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Board 35: An Integrated Program for Recruitment, Retention, and Graduation of Academically Talented Low-income Engineering Students

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2019 ASEE Annual Conference & Exposition


Tampa, Florida

Publication Date

June 15, 2019

Start Date

June 15, 2019

End Date

June 19, 2019

Conference Session

NSF Grantees Poster Session

Tagged Topics

Diversity and NSF Grantees Poster Session

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Paper Authors


Houshang Darabi University of Illinois, Chicago Orcid 16x16

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Dr. Houshang Darabi is an Associate Professor of Industrial and Systems Engineering in the Department of Mechanical and Industrial Engineering (MIE) at the University of Illinois at Chicago (UIC). Dr. Darabi is the recipient of multiple teaching and advising awards including the UIC Award for Excellence in Teaching (2017), COE Excellence in Teaching Award (2008, 2014), UIC Teaching Recognitions Award (2011), and the COE Best Advisor Award (2009, 2010, 2013). Dr. Darabi is an ABET IDEAL Scholar and has led the MIE Department ABET team in two successful accreditations (2008 and 2014) of Mechanical Engineering and Industrial Engineering programs. Dr. Darabi has been the lead developer of several educational software systems as well as the author of multiple educational reports and papers. Dr. Darabi’s research group uses Big Data, process mining, data mining, Operations Research, high performance computing, and visualization techniques to achieve its research and educational goals. Dr. Darabi’s research has been funded by multiple federal and corporate sponsors including the National Science Foundation, and National Institute of Standards and Technology.

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Peter C. Nelson University of Illinois, Chicago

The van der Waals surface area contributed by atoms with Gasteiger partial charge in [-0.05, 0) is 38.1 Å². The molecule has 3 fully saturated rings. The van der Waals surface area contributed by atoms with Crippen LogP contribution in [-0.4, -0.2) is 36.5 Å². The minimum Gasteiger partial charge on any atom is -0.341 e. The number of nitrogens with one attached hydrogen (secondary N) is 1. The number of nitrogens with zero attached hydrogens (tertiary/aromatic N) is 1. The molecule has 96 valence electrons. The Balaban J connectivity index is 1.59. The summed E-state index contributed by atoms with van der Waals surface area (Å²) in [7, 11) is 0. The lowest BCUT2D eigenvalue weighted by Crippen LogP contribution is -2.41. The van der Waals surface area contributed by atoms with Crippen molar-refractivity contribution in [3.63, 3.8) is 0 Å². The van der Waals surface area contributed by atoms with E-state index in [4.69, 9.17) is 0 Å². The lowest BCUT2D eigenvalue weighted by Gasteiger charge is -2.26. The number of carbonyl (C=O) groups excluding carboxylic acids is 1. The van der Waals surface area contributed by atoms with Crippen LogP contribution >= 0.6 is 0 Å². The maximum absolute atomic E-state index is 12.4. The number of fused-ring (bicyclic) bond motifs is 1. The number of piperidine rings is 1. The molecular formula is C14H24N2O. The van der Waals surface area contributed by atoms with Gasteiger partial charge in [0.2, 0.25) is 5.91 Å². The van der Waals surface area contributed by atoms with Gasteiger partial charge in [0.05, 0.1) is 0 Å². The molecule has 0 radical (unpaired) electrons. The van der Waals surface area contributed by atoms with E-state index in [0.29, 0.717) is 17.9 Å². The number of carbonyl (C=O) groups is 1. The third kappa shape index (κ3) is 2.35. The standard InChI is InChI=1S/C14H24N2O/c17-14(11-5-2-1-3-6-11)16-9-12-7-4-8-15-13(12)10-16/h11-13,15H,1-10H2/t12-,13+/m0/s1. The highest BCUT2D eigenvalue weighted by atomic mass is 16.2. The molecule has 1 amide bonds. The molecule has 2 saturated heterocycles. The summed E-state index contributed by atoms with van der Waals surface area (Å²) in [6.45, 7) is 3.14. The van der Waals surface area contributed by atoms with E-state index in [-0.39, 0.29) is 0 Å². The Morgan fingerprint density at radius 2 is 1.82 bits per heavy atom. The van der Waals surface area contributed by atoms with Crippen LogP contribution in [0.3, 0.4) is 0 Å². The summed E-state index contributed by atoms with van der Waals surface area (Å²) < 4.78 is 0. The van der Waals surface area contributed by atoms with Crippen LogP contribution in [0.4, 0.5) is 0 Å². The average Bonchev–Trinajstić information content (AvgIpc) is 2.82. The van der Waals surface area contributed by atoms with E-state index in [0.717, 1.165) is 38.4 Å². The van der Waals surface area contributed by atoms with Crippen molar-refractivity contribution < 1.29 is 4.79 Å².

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Peter Nelson was appointed Dean of the University of Illinois at Chicago’s (UIC) College of Engineering in July of 2008. Prior to assuming his deanship, Professor Nelson was head of the UIC Department of Computer Science. In 1991, Professor Nelson founded UIC's Artificial Intelligence Laboratory, which specializes in applied intelligence systems projects in fields such as transportation, manufacturing, bioinformatics and e-mail spam countermeasures. Professor Nelson has published over 80 scientific peer reviewed papers and has been the principal investigator on over $30 million in research grants and contracts on issues of importance such as computer-enhanced transportation systems, manufacturing, design optimization and bioinformatics. These projects have been funded by organizations such as the National Institutes of Health, the National Science Foundation, the National Academy of Sciences, the U.S. Department of Transportation and Motorola. In 1994-95, his laboratory, sponsored by the Illinois Department of Transportation, developed the first real-time traffic congestion map on the World Wide Web, which now receives over 100 million hits per year. Professor Nelson is also currently serving as principal dean for the UIC Innovation Center, a collaborative effort between the UIC Colleges of Architecture, Design and the Arts; Business Administration; Medicine and Engineering.